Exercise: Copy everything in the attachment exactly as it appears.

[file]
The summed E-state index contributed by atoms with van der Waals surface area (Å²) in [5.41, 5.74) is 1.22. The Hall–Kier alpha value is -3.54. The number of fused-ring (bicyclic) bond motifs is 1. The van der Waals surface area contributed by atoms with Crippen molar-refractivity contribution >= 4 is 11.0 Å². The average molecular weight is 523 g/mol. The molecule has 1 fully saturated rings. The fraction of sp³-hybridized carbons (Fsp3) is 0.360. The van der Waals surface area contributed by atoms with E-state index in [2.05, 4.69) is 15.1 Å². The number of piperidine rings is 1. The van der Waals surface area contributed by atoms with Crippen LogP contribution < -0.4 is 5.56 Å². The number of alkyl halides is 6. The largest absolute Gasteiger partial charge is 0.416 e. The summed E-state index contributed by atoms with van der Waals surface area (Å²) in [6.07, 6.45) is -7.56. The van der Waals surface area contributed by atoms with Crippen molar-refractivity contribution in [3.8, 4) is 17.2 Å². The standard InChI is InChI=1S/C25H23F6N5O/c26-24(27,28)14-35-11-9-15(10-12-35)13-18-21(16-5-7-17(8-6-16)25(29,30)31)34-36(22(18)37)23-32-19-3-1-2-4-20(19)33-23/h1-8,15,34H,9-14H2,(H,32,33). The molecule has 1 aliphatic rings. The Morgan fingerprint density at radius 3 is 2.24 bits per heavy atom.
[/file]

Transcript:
The summed E-state index contributed by atoms with van der Waals surface area (Å²) in [5.41, 5.74) is 1.22. The Hall–Kier alpha value is -3.54. The number of fused-ring (bicyclic) bond motifs is 1. The van der Waals surface area contributed by atoms with Crippen molar-refractivity contribution >= 4 is 11.0 Å². The average molecular weight is 523 g/mol. The molecule has 1 fully saturated rings. The fraction of sp³-hybridized carbons (Fsp3) is 0.360. The van der Waals surface area contributed by atoms with E-state index in [2.05, 4.69) is 15.1 Å². The number of piperidine rings is 1. The van der Waals surface area contributed by atoms with Crippen LogP contribution < -0.4 is 5.56 Å². The number of alkyl halides is 6. The largest absolute Gasteiger partial charge is 0.416 e. The summed E-state index contributed by atoms with van der Waals surface area (Å²) in [6.07, 6.45) is -7.56. The van der Waals surface area contributed by atoms with Crippen molar-refractivity contribution in [3.8, 4) is 17.2 Å². The standard InChI is InChI=1S/C25H23F6N5O/c26-24(27,28)14-35-11-9-15(10-12-35)13-18-21(16-5-7-17(8-6-16)25(29,30)31)34-36(22(18)37)23-32-19-3-1-2-4-20(19)33-23/h1-8,15,34H,9-14H2,(H,32,33). The molecule has 1 aliphatic rings. The Morgan fingerprint density at radius 3 is 2.24 bits per heavy atom.